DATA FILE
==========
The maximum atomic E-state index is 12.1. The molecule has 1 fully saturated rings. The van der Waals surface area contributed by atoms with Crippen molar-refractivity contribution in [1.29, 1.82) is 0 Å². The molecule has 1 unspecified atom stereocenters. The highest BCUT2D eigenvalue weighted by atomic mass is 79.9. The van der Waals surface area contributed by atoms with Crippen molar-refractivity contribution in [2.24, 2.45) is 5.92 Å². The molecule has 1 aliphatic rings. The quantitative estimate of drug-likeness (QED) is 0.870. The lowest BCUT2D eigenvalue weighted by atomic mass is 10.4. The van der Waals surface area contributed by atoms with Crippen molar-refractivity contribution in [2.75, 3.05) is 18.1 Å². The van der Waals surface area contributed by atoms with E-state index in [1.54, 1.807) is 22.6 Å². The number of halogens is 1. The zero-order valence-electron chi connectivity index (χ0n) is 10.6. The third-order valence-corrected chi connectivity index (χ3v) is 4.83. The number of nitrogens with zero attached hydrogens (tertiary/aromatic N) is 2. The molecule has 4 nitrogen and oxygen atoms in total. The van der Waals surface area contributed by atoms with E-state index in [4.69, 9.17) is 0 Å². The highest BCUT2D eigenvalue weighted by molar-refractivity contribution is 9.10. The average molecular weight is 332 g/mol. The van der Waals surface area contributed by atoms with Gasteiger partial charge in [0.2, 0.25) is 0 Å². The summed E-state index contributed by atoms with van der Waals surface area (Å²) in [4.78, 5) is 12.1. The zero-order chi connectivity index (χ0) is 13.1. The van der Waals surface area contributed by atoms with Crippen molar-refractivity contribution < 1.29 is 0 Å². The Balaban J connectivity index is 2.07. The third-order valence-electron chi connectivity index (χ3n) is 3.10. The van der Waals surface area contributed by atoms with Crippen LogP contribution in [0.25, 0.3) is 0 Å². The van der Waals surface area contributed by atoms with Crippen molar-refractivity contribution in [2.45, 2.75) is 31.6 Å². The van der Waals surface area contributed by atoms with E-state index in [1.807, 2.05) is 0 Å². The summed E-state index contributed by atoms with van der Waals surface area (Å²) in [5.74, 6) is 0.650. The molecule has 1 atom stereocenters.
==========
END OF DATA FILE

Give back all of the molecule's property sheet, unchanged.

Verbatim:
The maximum atomic E-state index is 12.1. The molecule has 1 fully saturated rings. The van der Waals surface area contributed by atoms with Crippen molar-refractivity contribution in [1.29, 1.82) is 0 Å². The molecule has 1 unspecified atom stereocenters. The highest BCUT2D eigenvalue weighted by atomic mass is 79.9. The van der Waals surface area contributed by atoms with Crippen molar-refractivity contribution in [2.24, 2.45) is 5.92 Å². The molecule has 1 aliphatic rings. The quantitative estimate of drug-likeness (QED) is 0.870. The lowest BCUT2D eigenvalue weighted by atomic mass is 10.4. The van der Waals surface area contributed by atoms with Crippen molar-refractivity contribution in [2.75, 3.05) is 18.1 Å². The van der Waals surface area contributed by atoms with E-state index in [1.54, 1.807) is 22.6 Å². The number of halogens is 1. The zero-order valence-electron chi connectivity index (χ0n) is 10.6. The third-order valence-corrected chi connectivity index (χ3v) is 4.83. The number of nitrogens with zero attached hydrogens (tertiary/aromatic N) is 2. The molecule has 4 nitrogen and oxygen atoms in total. The van der Waals surface area contributed by atoms with E-state index in [4.69, 9.17) is 0 Å². The highest BCUT2D eigenvalue weighted by molar-refractivity contribution is 9.10. The average molecular weight is 332 g/mol. The van der Waals surface area contributed by atoms with Gasteiger partial charge in [0.2, 0.25) is 0 Å². The summed E-state index contributed by atoms with van der Waals surface area (Å²) in [4.78, 5) is 12.1. The zero-order chi connectivity index (χ0) is 13.1. The van der Waals surface area contributed by atoms with Crippen molar-refractivity contribution < 1.29 is 0 Å². The Balaban J connectivity index is 2.07. The third-order valence-electron chi connectivity index (χ3n) is 3.10. The van der Waals surface area contributed by atoms with Crippen LogP contribution in [0.25, 0.3) is 0 Å². The van der Waals surface area contributed by atoms with Crippen molar-refractivity contribution in [2.45, 2.75) is 31.6 Å². The van der Waals surface area contributed by atoms with E-state index in [1.807, 2.05) is 0 Å². The summed E-state index contributed by atoms with van der Waals surface area (Å²) in [5.74, 6) is 0.650. The molecule has 1 atom stereocenters.